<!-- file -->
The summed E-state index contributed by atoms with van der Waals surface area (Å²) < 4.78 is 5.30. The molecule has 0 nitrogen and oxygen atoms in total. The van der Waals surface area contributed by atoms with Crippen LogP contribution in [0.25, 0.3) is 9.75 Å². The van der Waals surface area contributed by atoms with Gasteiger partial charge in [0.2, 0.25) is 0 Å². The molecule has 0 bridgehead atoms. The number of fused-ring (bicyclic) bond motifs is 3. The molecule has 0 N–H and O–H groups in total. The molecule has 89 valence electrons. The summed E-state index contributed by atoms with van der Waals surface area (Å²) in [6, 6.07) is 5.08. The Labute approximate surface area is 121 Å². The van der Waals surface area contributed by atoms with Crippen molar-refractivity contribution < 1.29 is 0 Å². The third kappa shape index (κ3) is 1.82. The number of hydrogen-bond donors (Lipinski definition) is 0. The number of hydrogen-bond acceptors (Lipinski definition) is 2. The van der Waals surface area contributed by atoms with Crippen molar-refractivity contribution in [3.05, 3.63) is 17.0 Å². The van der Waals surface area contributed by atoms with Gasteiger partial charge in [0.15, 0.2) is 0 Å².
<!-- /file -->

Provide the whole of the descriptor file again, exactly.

The summed E-state index contributed by atoms with van der Waals surface area (Å²) < 4.78 is 5.30. The molecule has 0 nitrogen and oxygen atoms in total. The van der Waals surface area contributed by atoms with Crippen LogP contribution in [0.25, 0.3) is 9.75 Å². The van der Waals surface area contributed by atoms with Gasteiger partial charge in [0.2, 0.25) is 0 Å². The molecule has 0 bridgehead atoms. The number of fused-ring (bicyclic) bond motifs is 3. The molecule has 0 N–H and O–H groups in total. The molecule has 89 valence electrons. The summed E-state index contributed by atoms with van der Waals surface area (Å²) in [6, 6.07) is 5.08. The Labute approximate surface area is 121 Å². The van der Waals surface area contributed by atoms with Crippen molar-refractivity contribution < 1.29 is 0 Å². The third kappa shape index (κ3) is 1.82. The number of hydrogen-bond donors (Lipinski definition) is 0. The number of hydrogen-bond acceptors (Lipinski definition) is 2. The van der Waals surface area contributed by atoms with Crippen molar-refractivity contribution in [3.05, 3.63) is 17.0 Å². The van der Waals surface area contributed by atoms with Gasteiger partial charge in [0.15, 0.2) is 0 Å².